An Interview with Nina Arsenault
As promised (or threatened), for my column this week, to follow up on last week’s discussion of the scary potential new school of serial killer, I present an interview with Toronto-based artist Nina Arsenault, who about a decade ago dated Luka Magnotta, the Canadian psycho du jour that many people seem to be fixated on–some in the most disturbingly inappropriate, fanatical way. It should be noted that at this point Magnotta has been accused of one horrifying murder and has entered a plea of not guilty. There is also some conjecture that he may have committed other murders, but it has not been substantiated. This interview is based on speculation about his psychology and motivations if he is indeed guilty of these crimes, which the evidence seems overwhelmingly to indicate.
Nina is a transgendered performance artist whose work posits herself as a kind of living sculpture, having transformed herself, through a variety of surgical procedures, from a biological male into an idealized version of her own ultimate female form. Her one-woman play, The Silicone Diaries, is a riveting, emotionally honest autobiographical monologue about her life and art that documents this transformation. A book about her work, TRANS(per)FORMING Nina Arsenault: An Unreasonable Body of Work, also features some of my photographs of her. (The above photo is from a series we did together—a visceral, expressionistic response to a bad breast job she once had which necessitated the traumatic removal of one of her silicon implants.)
What interests me with regard to Magnotta is the number of parallels between Nina’s productive, creative journey and his destructive, malignant path: the narcissism (Nina is one of the few people I know whose narcissism is entirely justified), the plastic surgery, the sex trade work, the transgendered issues, etc. But where one of them ended up becoming an empathetic, positive artist, the other became a psycho killer (allegedly). What gives?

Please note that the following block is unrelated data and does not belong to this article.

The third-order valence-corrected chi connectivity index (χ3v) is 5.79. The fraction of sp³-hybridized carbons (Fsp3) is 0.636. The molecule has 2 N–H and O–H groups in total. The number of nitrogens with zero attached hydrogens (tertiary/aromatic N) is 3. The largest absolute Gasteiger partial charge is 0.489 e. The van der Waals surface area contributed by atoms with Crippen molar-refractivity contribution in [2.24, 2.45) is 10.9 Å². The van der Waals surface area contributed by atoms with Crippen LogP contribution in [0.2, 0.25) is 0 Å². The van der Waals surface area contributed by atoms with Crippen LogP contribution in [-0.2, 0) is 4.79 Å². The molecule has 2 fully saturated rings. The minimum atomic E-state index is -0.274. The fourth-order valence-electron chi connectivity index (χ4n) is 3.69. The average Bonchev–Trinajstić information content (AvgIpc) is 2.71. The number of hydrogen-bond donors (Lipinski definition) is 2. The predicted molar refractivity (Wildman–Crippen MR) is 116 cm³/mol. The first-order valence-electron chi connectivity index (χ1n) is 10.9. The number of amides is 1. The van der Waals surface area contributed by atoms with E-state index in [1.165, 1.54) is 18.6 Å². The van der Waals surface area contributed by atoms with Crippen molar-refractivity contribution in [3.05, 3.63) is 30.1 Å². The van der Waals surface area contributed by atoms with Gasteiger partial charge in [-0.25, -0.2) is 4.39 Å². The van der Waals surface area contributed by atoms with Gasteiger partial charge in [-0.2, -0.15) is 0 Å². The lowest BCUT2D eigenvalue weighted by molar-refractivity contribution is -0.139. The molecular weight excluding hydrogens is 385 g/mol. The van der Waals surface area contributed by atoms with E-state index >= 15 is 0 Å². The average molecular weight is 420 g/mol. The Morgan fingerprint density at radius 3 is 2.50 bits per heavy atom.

VICE: Nina, you received over two hundred interview requests to talk about your former relationship with Luka Magnotta, but you turned them all down except for a few. How did journalists find out about it, and why did you decide to speak to the ones you spoke to?
Nina Arsenault: I was asked to comment on him because some journalists found TV footage of Magnotta when he was a contestant in a male modeling contest in Toronto–a reality TV show called Cover Guy on Out TV –and I was one of the judges. It was strange because this reality show happened well after I dated him, and he’d had so much plastic surgery since then that he had to come up and tell me who he was. He’d altered his cheeks, which is something that can radically change your appearance. The journalists at CTV and CBC both asked me to look at the footage right before interviewing me on camera to see if I remembered anything about him, so it was a bit disconcerting because it was only when I watched it that I discovered that this guy in the news had been my ex-lover! After that, I turned down interviews because I wasn't interested in having low-level, salacious conversations about a human tragedy. I said yes to a few interviews, like Dr. Drew on CNN and the Today Show because they seemed to be reputable, and I was interested in offering a social commentary that was more analytical. I think I have something to offer in this way.
Narcissism obviously played a part in Magnotta's demented psychology, and it's a subject that also applies to your work and life. Can you talk a bit about your thoughts on narcissism and how it needn't necessarily be a psychopathological impulse?
I think it’s important to differentiate between narcissism and Narcissistic Personality Disorder. To my understanding, having NDP means not being able to have empathy for others and to habitually manipulate others for your own gratification. People with this disorder lack an emotional understanding of the feelings of other people, that others have needs and an existence that continues after you leave the room.
Then I think there is a narcissism that is not necessarily pathological, but probably more and more prevalent in society, which is the tendency to understand our own lives and the lives of others based strictly on the value of our visual image. Our lives become like the movies we are watching or the video games that we are playing, having a certain emotional detachment. Cinema, video games, and social networking have taught us that we can imagine ourselves as an avatar of our being, as a (glamorous) moving image. This can be good or bad, depending on how you use it.
You and Magnotta have both altered your appearance through plastic surgery. How do you think this relates to narcissism?